Tuesday, August 16, 2011

3-Step Baked Quinoa "Mac" & Cheese from Vegetarian Times

If there is a person alive who does not like macaroni and cheese, I hope never to meet them, because we would not be friends. I mean real rich-and-slightly-brown-on-top macaroni and cheese, not that weird gloopy chemical soup that tries to pass for macaroni and cheese. In my opinion, this quinoa mac and cheese is much closer to the "real" thing in its relative deliciousness than that runny, goopy, neon-orange tragedy. This baked cheesy quinoa is seriously nutritious besides being delicious, hearty and easy. Obviously cheese is not without it's nutritional downside (fat, duh) but the fiber and protein of the quinoa combined with the fiber and other good stuff in the veggies make up for that. In my imagination. Either way, it is a delicious and fairly balanced meal, and a great gluten-free alternative to mac and cheese. This recipe has the makings of serious comfort food.

The basis for this recipe came from VegetarianTimes.com, and I haven't changed it much, except to pare it down from a 9"x13" dish because 1) I love leftovers, but not that much and 2) My baking dish is 8"x8". If you're cooking for a crowd or only have a 9"x13" on hand, I'd just use the original. This will make about 4 meal-sized servings. If you're in my solo-dwelling position, you might want to cut it down further, but since I am a fan of the leftovers, I didn't.

1 cup quinoa, rinsed thoroughly
1/2 green bell pepper, diced
1/2 red bell pepper, diced
1 1/2 cups cheddar cheese, grated (or a blend) plus more for sprinkling
1/4 large onion, chopped, or 1 medium leek, white and pale green parts halved and sliced
2 cloves garlic, minced
Salt and pepper
1 cup milk
2 eggs

Spices for sprinkling - I used about 1/4 tsp paprika and 1/2 tsp cumin

1. In a medium saucepan, heat about 2 tablespoons of olive oil over medium heat. Add onion (or leek) and bell pepper, and saute for about 5 minutes, until tender. Stir in garlic and quinoa and cook for about 3-4 minutes, or until quinoa turns opaque.
2. Add 1 1/2 cups water, and add salt and pepper. Cover, turn heat down to medium-low, and simmer for another 3-4 minutes or until most of the liquid is absorbed. Remove from heat and let stand for 5 minutes.
3. Preheat oven to 350 degrees Fahrenheit. Coat the inside of an 8"x8" baking dish with cooking spray.Whisk together eggs and milk in a large bowl. Add in quinoa mixture and cheese. Transfer to baking dish, sprinkle with spices and cheese and bake for 30-35 minutes, or until edges and top are browned.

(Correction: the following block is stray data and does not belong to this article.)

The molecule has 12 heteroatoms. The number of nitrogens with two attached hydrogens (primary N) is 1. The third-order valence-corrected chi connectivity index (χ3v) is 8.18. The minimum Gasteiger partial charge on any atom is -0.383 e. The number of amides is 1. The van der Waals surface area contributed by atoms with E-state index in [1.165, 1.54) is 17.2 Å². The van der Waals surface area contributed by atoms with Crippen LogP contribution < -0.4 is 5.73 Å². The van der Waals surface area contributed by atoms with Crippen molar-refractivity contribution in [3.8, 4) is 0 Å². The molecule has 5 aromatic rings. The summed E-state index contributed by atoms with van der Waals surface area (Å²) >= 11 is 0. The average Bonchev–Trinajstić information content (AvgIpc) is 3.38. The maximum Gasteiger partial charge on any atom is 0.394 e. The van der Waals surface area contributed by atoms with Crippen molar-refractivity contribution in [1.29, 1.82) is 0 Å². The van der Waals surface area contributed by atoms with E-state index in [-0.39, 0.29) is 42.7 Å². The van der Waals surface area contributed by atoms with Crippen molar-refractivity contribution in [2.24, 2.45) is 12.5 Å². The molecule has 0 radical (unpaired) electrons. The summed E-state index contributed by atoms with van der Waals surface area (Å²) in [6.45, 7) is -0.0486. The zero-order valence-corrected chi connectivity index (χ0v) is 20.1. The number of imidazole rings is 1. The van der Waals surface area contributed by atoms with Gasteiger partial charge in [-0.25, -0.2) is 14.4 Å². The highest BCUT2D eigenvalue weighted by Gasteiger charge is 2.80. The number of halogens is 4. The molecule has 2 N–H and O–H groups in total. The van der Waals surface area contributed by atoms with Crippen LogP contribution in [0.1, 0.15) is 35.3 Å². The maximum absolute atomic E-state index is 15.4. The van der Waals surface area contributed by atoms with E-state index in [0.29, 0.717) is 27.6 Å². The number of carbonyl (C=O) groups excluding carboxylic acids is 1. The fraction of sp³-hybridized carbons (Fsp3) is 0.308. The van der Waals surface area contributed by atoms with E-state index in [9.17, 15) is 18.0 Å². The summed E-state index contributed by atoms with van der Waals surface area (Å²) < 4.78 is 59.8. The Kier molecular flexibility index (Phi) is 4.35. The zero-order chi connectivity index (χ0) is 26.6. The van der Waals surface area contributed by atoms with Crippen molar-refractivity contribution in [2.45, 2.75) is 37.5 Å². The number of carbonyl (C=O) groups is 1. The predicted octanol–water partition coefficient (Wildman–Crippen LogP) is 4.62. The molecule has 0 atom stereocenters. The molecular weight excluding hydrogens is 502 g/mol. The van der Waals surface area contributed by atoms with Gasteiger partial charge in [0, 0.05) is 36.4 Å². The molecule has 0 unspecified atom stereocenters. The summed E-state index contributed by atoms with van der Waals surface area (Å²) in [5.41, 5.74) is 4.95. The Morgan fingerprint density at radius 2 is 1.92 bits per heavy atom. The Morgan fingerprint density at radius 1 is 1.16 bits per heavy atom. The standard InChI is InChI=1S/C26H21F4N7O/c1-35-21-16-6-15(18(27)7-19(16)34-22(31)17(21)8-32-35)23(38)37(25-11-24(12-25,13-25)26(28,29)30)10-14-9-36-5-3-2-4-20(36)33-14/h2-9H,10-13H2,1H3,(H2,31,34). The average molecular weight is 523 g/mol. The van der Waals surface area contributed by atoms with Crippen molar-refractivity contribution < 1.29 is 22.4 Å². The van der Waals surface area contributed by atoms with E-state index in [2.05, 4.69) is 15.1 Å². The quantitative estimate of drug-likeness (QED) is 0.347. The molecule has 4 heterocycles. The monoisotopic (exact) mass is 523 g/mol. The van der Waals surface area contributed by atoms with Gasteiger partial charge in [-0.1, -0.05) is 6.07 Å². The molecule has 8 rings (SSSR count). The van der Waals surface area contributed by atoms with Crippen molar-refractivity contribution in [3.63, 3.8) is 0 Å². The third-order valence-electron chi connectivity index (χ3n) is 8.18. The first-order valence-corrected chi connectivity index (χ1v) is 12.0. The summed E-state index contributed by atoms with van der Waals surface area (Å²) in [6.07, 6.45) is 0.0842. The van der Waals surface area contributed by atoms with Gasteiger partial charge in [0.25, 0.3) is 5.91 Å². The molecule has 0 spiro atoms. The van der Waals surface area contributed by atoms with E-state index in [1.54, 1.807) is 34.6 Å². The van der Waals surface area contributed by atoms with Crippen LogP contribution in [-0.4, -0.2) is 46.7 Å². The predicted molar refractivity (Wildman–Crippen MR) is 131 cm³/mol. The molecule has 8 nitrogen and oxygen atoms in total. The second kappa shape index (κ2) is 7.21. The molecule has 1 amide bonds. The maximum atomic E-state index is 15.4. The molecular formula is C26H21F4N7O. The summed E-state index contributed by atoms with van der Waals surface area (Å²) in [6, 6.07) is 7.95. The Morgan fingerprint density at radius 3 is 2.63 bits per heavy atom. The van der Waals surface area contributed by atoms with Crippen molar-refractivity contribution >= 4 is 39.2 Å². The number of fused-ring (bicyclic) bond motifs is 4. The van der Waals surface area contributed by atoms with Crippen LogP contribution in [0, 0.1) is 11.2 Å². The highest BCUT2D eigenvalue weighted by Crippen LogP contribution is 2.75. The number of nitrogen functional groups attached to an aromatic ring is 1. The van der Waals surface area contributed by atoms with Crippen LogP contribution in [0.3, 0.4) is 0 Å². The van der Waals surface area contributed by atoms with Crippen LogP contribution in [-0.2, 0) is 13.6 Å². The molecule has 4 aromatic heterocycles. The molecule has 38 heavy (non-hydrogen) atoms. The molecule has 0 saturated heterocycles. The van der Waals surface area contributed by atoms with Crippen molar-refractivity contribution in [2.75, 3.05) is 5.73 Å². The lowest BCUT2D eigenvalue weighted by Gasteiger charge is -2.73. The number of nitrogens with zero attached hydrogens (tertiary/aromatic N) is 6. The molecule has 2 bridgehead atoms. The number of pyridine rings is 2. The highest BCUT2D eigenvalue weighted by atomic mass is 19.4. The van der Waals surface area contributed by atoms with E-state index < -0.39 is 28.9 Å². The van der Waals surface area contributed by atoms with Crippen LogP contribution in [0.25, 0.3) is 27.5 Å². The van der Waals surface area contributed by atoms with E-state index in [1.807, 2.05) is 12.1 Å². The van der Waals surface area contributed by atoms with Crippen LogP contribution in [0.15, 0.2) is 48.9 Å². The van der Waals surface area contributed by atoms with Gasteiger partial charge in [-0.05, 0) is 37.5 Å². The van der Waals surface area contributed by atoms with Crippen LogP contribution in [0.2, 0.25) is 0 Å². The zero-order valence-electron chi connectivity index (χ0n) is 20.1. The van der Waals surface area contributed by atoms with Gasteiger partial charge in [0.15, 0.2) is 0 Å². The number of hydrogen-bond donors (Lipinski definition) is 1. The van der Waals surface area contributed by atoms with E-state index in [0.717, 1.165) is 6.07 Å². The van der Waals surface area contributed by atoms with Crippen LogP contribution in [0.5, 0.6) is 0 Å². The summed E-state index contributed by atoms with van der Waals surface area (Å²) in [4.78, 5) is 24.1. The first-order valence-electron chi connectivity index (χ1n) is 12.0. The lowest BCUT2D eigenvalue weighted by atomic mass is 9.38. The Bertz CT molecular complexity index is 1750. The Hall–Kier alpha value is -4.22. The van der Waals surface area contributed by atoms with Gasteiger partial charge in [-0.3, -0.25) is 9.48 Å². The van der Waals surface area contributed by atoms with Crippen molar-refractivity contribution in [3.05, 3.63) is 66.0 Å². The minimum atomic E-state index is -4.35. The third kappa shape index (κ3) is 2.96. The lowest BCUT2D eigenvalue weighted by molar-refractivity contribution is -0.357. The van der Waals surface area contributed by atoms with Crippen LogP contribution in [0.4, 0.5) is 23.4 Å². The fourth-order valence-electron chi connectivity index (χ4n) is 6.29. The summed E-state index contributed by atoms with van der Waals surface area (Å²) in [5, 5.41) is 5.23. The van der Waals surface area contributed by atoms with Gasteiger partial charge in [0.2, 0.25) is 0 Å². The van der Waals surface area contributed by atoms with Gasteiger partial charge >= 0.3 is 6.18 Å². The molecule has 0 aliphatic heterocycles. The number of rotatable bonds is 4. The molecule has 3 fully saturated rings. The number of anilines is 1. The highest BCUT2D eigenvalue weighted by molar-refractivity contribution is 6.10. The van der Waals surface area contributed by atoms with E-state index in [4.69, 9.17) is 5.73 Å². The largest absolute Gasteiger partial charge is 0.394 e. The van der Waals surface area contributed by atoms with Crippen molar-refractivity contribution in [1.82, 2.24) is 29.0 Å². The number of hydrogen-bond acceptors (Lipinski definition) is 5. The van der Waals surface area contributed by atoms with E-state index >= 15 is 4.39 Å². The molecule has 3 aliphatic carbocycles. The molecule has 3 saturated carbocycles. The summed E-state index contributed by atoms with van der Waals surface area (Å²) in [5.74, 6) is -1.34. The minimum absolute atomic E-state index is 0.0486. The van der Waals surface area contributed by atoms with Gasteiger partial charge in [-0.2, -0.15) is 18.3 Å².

It will seem impossibly soupy going into the oven, but it will not come out that way! Mine wasn't getting quite browned enough for my taste so I ran it under the broiler for a couple of minutes at the end. Just be sure to let it sit for a reasonable amount of time before cutting into it. I have a tendency to skip this step and burn my face in my impatience. Don't be like me.

I used a mild white cheddar, but I see no reason why you couldn't use Swiss, or a blend of your favorites, if that's what's hanging around in your refrigerator. I also used soy milk instead of the regular type. I doubt this had much impact on the flavor, but you'll definitely want to check out the ingredients on your soy milk to make sure it's not sweetened, if you decide to go this route. If you are inclined to use an egg substitute and dairy-free cheese, this can definitely be made vegan-friendly.* Vegan or not, I expect that you could add almost any fresh veggies that you wanted. Peas and broccoli would probably be good choices. I had mine with ketchup and hot sauce.
This held together much better than I was expecting, but was also plenty moist.
And, since I can't seem to make a post without sheepishly admitting something weird that I did in the cooking process, this evening my admission is this: I forgot to get myself a cheese grater after the move, so instead of grating the cheese I slivered it into skinny little pieces as best I could. This doesn't much matter except for the fact that if you are measuring your cheese in volume, slivered cheese will take up a lot less space than grated, which is why I included the measurement in ounces for anyone else in my position of graterlessness.

Quote of the Day: How can anyone govern a nation that has two hundred and forty-six different kinds of cheese? ~ Charles de Gaulle

*Of course, what and how you eat is totally an individual decision, but many vegan cheeses (not so unlike many of the cheapest "regular" cheeses) are made mostly of soybean oil and palm oil combined with thickeners. I'm not hating, just recommending as always that everybody read their labels. Do yourself a favor on all fronts and use all-natural cheese!

1 comment:

  1. This will be in our oven before too long-- thanks!